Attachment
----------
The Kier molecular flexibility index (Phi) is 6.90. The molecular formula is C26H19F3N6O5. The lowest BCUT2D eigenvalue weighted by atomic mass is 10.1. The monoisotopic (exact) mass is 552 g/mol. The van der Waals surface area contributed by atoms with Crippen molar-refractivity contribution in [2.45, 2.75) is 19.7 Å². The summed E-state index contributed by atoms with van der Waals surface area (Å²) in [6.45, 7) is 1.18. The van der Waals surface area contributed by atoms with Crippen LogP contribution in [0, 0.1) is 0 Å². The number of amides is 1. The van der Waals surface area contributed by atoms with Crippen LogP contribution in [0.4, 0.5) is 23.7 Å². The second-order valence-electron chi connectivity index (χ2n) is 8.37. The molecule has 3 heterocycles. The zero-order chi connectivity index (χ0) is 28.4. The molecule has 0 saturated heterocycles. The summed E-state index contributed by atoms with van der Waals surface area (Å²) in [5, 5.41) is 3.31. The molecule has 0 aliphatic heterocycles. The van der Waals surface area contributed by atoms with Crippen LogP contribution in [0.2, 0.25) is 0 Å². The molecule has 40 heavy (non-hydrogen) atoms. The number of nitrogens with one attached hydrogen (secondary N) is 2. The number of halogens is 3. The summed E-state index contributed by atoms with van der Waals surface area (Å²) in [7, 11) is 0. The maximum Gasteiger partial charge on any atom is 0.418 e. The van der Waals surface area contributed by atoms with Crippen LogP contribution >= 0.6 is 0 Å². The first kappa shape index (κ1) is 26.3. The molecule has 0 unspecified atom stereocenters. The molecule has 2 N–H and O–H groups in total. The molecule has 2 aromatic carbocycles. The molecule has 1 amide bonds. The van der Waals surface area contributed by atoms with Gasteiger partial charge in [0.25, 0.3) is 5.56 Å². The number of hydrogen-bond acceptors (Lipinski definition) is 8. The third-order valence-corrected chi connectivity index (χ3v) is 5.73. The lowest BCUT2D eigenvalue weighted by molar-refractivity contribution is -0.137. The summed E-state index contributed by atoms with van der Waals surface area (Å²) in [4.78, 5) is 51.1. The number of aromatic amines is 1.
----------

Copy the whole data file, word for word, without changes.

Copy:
The Kier molecular flexibility index (Phi) is 6.90. The molecular formula is C26H19F3N6O5. The lowest BCUT2D eigenvalue weighted by atomic mass is 10.1. The monoisotopic (exact) mass is 552 g/mol. The van der Waals surface area contributed by atoms with Crippen molar-refractivity contribution in [2.45, 2.75) is 19.7 Å². The summed E-state index contributed by atoms with van der Waals surface area (Å²) in [6.45, 7) is 1.18. The van der Waals surface area contributed by atoms with Crippen LogP contribution in [0, 0.1) is 0 Å². The number of amides is 1. The van der Waals surface area contributed by atoms with Crippen LogP contribution in [0.4, 0.5) is 23.7 Å². The second-order valence-electron chi connectivity index (χ2n) is 8.37. The molecule has 3 heterocycles. The zero-order chi connectivity index (χ0) is 28.4. The molecule has 0 saturated heterocycles. The summed E-state index contributed by atoms with van der Waals surface area (Å²) in [5, 5.41) is 3.31. The molecule has 0 aliphatic heterocycles. The van der Waals surface area contributed by atoms with Crippen LogP contribution in [0.2, 0.25) is 0 Å². The molecule has 40 heavy (non-hydrogen) atoms. The number of nitrogens with one attached hydrogen (secondary N) is 2. The number of halogens is 3. The summed E-state index contributed by atoms with van der Waals surface area (Å²) in [7, 11) is 0. The maximum Gasteiger partial charge on any atom is 0.418 e. The van der Waals surface area contributed by atoms with Crippen LogP contribution >= 0.6 is 0 Å². The first kappa shape index (κ1) is 26.3. The molecule has 0 unspecified atom stereocenters. The molecule has 2 N–H and O–H groups in total. The molecule has 2 aromatic carbocycles. The molecule has 1 amide bonds. The van der Waals surface area contributed by atoms with Gasteiger partial charge in [0.25, 0.3) is 5.56 Å². The number of hydrogen-bond acceptors (Lipinski definition) is 8. The third-order valence-corrected chi connectivity index (χ3v) is 5.73. The lowest BCUT2D eigenvalue weighted by molar-refractivity contribution is -0.137. The summed E-state index contributed by atoms with van der Waals surface area (Å²) in [4.78, 5) is 51.1. The number of aromatic amines is 1.